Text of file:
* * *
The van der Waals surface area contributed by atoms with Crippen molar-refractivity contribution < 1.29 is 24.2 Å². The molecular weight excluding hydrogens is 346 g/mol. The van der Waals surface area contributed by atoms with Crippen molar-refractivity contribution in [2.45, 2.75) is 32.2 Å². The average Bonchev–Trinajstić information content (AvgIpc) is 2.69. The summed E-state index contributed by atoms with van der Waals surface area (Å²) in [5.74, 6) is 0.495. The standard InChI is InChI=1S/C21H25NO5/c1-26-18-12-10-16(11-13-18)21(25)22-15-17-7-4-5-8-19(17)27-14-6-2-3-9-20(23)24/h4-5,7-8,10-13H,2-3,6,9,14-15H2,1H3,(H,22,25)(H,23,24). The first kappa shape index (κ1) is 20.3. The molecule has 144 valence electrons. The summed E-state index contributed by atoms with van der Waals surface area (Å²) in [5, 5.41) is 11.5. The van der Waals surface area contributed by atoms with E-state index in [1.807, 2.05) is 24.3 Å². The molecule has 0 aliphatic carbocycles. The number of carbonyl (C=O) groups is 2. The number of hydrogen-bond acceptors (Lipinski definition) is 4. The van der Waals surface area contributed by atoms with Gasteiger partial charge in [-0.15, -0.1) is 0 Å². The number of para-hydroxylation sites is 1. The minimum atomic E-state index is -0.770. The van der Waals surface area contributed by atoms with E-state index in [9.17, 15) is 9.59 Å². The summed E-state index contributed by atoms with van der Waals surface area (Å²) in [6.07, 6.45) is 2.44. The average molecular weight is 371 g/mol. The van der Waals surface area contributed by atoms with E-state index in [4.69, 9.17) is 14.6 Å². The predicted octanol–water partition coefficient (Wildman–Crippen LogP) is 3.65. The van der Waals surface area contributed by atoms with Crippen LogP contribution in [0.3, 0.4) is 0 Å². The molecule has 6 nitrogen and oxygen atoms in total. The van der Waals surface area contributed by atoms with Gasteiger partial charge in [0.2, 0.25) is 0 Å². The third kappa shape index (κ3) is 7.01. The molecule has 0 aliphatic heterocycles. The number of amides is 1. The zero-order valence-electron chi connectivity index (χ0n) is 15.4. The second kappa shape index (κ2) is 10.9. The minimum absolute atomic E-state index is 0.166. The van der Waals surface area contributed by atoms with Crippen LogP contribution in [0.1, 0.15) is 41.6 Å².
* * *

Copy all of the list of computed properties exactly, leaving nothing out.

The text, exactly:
The van der Waals surface area contributed by atoms with Crippen molar-refractivity contribution < 1.29 is 24.2 Å². The molecular weight excluding hydrogens is 346 g/mol. The van der Waals surface area contributed by atoms with Crippen molar-refractivity contribution in [2.45, 2.75) is 32.2 Å². The average Bonchev–Trinajstić information content (AvgIpc) is 2.69. The summed E-state index contributed by atoms with van der Waals surface area (Å²) in [5.74, 6) is 0.495. The standard InChI is InChI=1S/C21H25NO5/c1-26-18-12-10-16(11-13-18)21(25)22-15-17-7-4-5-8-19(17)27-14-6-2-3-9-20(23)24/h4-5,7-8,10-13H,2-3,6,9,14-15H2,1H3,(H,22,25)(H,23,24). The first kappa shape index (κ1) is 20.3. The molecule has 144 valence electrons. The summed E-state index contributed by atoms with van der Waals surface area (Å²) in [5, 5.41) is 11.5. The van der Waals surface area contributed by atoms with E-state index in [1.807, 2.05) is 24.3 Å². The molecule has 0 aliphatic carbocycles. The number of carbonyl (C=O) groups is 2. The number of hydrogen-bond acceptors (Lipinski definition) is 4. The van der Waals surface area contributed by atoms with Gasteiger partial charge in [-0.15, -0.1) is 0 Å². The number of para-hydroxylation sites is 1. The minimum atomic E-state index is -0.770. The van der Waals surface area contributed by atoms with E-state index in [9.17, 15) is 9.59 Å². The summed E-state index contributed by atoms with van der Waals surface area (Å²) in [6.07, 6.45) is 2.44. The average molecular weight is 371 g/mol. The van der Waals surface area contributed by atoms with E-state index in [4.69, 9.17) is 14.6 Å². The predicted octanol–water partition coefficient (Wildman–Crippen LogP) is 3.65. The van der Waals surface area contributed by atoms with Crippen LogP contribution in [0.3, 0.4) is 0 Å². The molecule has 6 nitrogen and oxygen atoms in total. The van der Waals surface area contributed by atoms with Gasteiger partial charge in [0.2, 0.25) is 0 Å². The third kappa shape index (κ3) is 7.01. The molecule has 0 aliphatic heterocycles. The number of amides is 1. The zero-order valence-electron chi connectivity index (χ0n) is 15.4. The second kappa shape index (κ2) is 10.9. The minimum absolute atomic E-state index is 0.166. The van der Waals surface area contributed by atoms with Crippen LogP contribution in [0.1, 0.15) is 41.6 Å².